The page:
I did a vendor booth at an expo a few weeks ago. I was surprised by all the things I was not prepared to handle, including a new product I was attempting to sell. This surprised me because I was on the leadership team for wildly successful bi-annual vendor event for many years. I realize now, it is a bit different from being a vendor versus hosting an event.

Here are my tips for anyone who is planning to be a vendor:

1. Leverage Small Events – There is clearly a learning curve to selling from a vendor table. Start small and work out the kinks when you don’t have much traffic. Some local vendor shows are known for having almost no foot traffic. It is a great testing ground for you. These events can be valuable to learn what you can do better. One of the best ways to learn is to ask the other vendors if they have any tips to make the event more profitable. Everyone has to start somewhere and starting small has its advantages. Make it happen.

2. Plan- Take time to plan how you are setting up the booth, how you are collecting money, and how you are pitching your product.  In addition, do you how are you going to handle a line of people who want to buy your product? The best way to answer these questions is to plan and do a dry run. Setup the table in your house if you have to and leverage your family to be your first customer.  Assess their experience and make improvements.

3. Put on Your Seller Hat – If you are a coach remember this is not a coaching event. This is a sales event. Figure out how you get people to your table to buy your product and services. One of the things I tend to do is stand next to my table or in front of my table. That isn’t always the best approach because sometimes people want to peak without being approached. Many people coming to your both won’t be ready to buy. If they show your interest, how do you get them to take out their cash or credit card and give it to you? Your focus needs to be on getting them to buy or at least getting them into your sales funnel. You want to get them to trust you, you need to make the sign-up process easy for them, and get them to buy your solution to their problem. If you can’t make the sale that day, then collect their names and get them on your list. If they can’t buy that day, they may buy in the future. Getting them to give you their information is a good first step to getting them to buy.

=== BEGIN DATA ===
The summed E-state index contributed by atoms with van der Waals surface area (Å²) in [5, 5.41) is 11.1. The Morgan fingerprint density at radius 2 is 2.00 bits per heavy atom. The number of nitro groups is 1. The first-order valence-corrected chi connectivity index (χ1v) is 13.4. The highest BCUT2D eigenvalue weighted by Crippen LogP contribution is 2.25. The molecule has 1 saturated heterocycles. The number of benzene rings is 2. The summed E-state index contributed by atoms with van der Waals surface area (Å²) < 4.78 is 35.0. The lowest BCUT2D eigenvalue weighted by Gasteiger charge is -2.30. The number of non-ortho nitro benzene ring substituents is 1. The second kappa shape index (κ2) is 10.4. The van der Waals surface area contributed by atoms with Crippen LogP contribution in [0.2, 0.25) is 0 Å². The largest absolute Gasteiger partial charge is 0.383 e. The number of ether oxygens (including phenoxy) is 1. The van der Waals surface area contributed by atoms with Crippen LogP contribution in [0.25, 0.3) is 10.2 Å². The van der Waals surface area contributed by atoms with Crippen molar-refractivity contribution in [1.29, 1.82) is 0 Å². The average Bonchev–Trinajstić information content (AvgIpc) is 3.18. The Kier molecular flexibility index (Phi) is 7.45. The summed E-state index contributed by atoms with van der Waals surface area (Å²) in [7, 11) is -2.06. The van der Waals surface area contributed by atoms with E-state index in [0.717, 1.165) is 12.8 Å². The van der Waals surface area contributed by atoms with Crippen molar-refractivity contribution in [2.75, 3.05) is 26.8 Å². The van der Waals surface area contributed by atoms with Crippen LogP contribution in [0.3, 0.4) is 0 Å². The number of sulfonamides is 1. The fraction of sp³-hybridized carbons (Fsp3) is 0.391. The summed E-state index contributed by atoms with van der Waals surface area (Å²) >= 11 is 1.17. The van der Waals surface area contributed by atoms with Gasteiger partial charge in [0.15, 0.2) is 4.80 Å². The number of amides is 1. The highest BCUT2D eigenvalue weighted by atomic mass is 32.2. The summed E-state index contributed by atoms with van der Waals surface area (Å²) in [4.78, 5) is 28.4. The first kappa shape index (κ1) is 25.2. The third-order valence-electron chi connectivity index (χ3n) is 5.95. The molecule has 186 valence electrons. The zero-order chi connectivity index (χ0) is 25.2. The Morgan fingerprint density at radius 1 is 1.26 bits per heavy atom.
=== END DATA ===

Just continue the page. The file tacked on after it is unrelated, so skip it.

4.  Be Interesting – You want to be more appealing than any other vendor in the room. It can be a tall order, but if you blend in with everyone else, you are losing opportunities to make sales. I know people who bring unique items to display, make special deals just for attendees, create an interactive atmosphere, celebrate buyers, and more. I have seen people give massages, do exercises, sample products, have creative marketing posters, and conduct incredible giveaways.  Make your booth visitor feel like they are the only person in the room. That you are their best resource to achieve their goals and give them something like a badge or a lanyard they can show off to everyone else when they make a relationship with you.

5. Have a great offer – Make them feel special. People buy with emotion. Tell them you thought about them before they showed up at your booth. The best way to do that is with a great offer.  What can you promise them that is special for that event?  What amazing bonus do they get if they make a decision today to buy? What can you do to create an experience at your booth so they then tell everyone else they should come to see your booth. This experience is easy if you’re a selling cotton candy or giving away money, but what if you are a personal trainer? It is not like they can show off their new muscles in 10 minutes or in one visit to your booth. What can you deliver to them? Can you empower them with something they can adapt at home on their own? Can you give them a little some to keep them accountable or take action? Whatever you decide, it needs to be good and worthy of telling others about you and your booth at the event. It doesn’t necessarily need to be expensive. It can be a simple noted card or bookmark with the effective action steps.

I am barely scratching the surface with this blog post. Vendor events are a possible goldmine for you if you plan for them and execute a good sales strategy.  Give it your time and energy before you get to the event. By doing so, you will build good leadership habits and create a more effective method to generate sales.

 

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I am a best-selling author, a keynote speaker, award-winning coach and the founder of The Academy of Entrepreneurial Excellence. I coach leadership high-performance habits to health and fitness professionals that get results for you and your clients.